Thankyou too for the discussion. God bless you for your charity and humility.
In my post #24, I did say [quote=“CRV, post:24, topic:558174”]
all mortal sins lead to death of sanctifying grace in the soul, and in that sense there is no point in determining which mortal sin is graver than another
The discussion between ratio1 and myself about ranking sins all started back at post 27 I think, where in two questions were asked of posters, to which I replied, with the resultant discussion between us.
As it is in the current edition of the catechism #1858, it’s my opinion it is still relevant today, even to laymen.
Then they aren’t engaging in homosexual activity. Ceasing to do something is not making that action right.
The latter category of activity is worse in the Catholic tradition, as it is a sin that cries out to Heaven, which are so called because “their iniquity is so great and so manifest” as the Catechism of St. Pius X puts it. The CCC calls such acts “acts of grave depravity.” Polygamy is not categorized the same way.
St. Thomas explains in the Summa why this one is worse here:
Compare with the treatment of polygamy here:
Likewise he isn’t engaging in polygamy when he has his first life. In fact everything you just said applies to polygamy too.
The objective gravity does vary and will impact both purgatory, and for the damned, the severity of their punishments. The Church has always taught this. The penance we are assigned is meant to reflect the gravity of the sins we confessed (with the priest taking our own personal circumstances and mercy into consideration). I agree that we shouldn’t get hung up on ranking our grave sins, but I don’t think it’s completely unhelpful. For example…
Let’s say I struggle with porn, and am battling that sin. One day I resolve to commit this sin, but when I get to the computer I stop myself at the last minute. I’ve quite possibly committed a mortal sin simply by resolving to look at porn, and I must go to confession, but I may be able to take some solace in the fact that I stopped myself at the last minute.
Or more a more extreme example… if I commit adultery, the temporal consequences of that act may end up being the end of my marriage and potentially years of misery. If I have a lustful fantasy in my head, it’s still possibly a mortal sin, but the consequences are far less severe.
No, because sex with women is within the bounds of natural law even when it’s sinful.
Having sex with 100 women is a sin against chastity, but it does not violate natural law.
Having sex with 1 man (for a man) is a sin both against chastity and a violation of natural law.
The same act (heterosexual intercourse) can be either sinful, or non sinful, depending on the circumstances.
There are no circumstances where homosexual sex acts are not sinful.
Hell is Hell. You don’t want to go to Level 1 any more than you want to go to Level 7, if levels indeed exist.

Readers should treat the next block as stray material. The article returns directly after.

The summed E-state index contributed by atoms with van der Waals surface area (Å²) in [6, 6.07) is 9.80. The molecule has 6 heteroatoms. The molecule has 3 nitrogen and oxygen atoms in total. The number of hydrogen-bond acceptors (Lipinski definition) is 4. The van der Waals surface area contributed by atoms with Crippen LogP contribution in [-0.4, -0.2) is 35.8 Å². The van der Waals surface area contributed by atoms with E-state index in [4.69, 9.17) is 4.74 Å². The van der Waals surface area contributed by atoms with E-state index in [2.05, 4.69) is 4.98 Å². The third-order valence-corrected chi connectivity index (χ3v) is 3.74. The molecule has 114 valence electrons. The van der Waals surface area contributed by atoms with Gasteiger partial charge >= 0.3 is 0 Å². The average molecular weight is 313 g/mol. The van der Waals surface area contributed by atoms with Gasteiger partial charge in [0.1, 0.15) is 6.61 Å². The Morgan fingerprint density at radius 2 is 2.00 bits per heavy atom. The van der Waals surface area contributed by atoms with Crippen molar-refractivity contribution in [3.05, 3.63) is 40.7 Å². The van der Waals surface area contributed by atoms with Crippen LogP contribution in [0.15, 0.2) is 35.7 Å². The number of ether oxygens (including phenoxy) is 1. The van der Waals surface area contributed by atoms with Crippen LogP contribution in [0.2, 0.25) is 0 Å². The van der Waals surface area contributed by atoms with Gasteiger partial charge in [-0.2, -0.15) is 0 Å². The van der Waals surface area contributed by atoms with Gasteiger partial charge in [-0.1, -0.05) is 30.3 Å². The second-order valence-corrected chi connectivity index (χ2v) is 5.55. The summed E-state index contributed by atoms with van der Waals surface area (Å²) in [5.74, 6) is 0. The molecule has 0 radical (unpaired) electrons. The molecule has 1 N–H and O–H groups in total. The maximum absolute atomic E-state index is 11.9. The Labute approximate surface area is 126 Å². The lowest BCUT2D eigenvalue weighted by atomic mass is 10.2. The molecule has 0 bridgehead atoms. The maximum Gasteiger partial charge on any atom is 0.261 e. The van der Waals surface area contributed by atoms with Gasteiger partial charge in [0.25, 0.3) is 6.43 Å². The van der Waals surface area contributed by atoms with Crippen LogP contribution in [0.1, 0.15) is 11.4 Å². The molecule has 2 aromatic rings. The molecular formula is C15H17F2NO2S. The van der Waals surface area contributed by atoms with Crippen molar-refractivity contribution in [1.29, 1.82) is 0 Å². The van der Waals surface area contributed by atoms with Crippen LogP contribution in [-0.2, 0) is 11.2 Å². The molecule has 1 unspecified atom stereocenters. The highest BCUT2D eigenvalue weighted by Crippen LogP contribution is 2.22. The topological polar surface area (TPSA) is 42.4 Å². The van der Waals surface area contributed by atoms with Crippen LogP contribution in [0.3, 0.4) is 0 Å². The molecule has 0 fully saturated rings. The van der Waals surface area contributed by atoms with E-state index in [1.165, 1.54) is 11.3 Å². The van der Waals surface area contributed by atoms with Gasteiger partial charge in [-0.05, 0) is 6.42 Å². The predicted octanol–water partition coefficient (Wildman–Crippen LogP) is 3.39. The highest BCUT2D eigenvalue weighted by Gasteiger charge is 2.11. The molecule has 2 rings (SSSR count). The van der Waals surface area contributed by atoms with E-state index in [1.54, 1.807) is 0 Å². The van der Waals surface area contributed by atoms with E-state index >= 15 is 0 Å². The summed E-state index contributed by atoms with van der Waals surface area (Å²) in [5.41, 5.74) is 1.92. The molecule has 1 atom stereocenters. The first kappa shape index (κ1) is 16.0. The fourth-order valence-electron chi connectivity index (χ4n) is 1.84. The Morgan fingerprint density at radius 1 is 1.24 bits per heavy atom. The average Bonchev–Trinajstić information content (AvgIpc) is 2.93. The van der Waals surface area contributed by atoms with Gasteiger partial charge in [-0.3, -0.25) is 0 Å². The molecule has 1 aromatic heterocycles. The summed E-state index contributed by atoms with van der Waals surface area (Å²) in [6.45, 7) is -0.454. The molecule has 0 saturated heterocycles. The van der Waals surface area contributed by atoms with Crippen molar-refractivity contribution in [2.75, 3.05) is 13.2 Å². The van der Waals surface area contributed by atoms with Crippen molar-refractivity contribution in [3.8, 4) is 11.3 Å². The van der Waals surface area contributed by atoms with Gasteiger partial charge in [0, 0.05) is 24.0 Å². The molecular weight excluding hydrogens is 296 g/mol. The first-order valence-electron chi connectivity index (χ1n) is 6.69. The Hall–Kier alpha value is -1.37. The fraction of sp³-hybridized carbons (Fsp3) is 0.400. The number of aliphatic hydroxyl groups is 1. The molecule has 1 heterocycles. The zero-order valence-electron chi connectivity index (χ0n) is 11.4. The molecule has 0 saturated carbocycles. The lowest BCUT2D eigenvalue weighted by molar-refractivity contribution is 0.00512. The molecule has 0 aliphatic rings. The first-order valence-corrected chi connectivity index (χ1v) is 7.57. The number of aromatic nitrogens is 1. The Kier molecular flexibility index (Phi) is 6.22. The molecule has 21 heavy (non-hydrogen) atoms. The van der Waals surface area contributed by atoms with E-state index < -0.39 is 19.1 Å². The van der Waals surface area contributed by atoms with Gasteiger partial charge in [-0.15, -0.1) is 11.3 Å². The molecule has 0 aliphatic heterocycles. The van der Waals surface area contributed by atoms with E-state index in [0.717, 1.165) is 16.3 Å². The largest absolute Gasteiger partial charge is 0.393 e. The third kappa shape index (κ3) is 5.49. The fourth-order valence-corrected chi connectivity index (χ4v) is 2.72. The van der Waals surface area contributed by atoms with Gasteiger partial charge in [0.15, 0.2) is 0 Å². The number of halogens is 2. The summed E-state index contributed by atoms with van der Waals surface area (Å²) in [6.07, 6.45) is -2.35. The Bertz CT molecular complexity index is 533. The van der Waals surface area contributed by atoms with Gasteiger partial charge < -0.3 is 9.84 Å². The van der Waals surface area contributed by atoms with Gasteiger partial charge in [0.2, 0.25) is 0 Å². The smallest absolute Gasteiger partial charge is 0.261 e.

As for purgatory, you’re supposed to focus on not going there at all, not on whether you’re going to get 2 years for having committed Sin A and only one year for Sin B. Plus, if you’re trying to get plenary indulgences, or the benefit of the Divine Mercy promise from Jesus, plenary is plenary. It doesn’t care how many years or levels of purgatory punishment exist for each sin.
This is a question that theologians perhaps like to think about. Fine, I leave them to it. For me as a practical reality, it is meaningless. I don’t worry that God’s going to give me X amount of time for Sin A and 2X amount of time for Sin B because I’m not supposed to be committing either Sin A OR Sin B. Avoid sin, period, which is what you’re supposed to be doing, and you don’t have to concern yourself with things you will never have a certain answer for anyway.
And trusting in God’s mercy means trusting all the way. If I try to live my life right, go to confession frequently, receive Eucharist frequently, do my plenary indulgences and the annual Divine Mercy devotion, etc then I trust God to take care of everything. EVERYTHING. I don’t need to care about the objective gravity of my past sins. I just need to try my very best to not commit sin, ANY sin, including venial sin, going forward.
All this dwelling on how much punishment for which sin is a dead end. It’s a useless waste of time. The Church may teach what it wants on the matter, I’m fine with whatever it says, but I still have zero reason to think about it. It’s not like I look at a sin and go, “Oh that’s not a very serious sin, objectively, let’s go commit it.”
I’m not talking about that. Perhaps it was unclear, but I was talking about what was in the quotes.
Moral theological ranking aside, there’s obviously no question which sin is more widespread and leading more souls to Hell today, even some inside the Church.
Not even close.
I don’t think the proper approach to sin is, which sin is worse? And how far can we do before it’s mortal? Sin can’t be quantified that easily I don’t think. We shouldn’t want to venially sin either because it makes God sad.
The most severe punishment in Hell is eternal separation from God which everyone there suffers.
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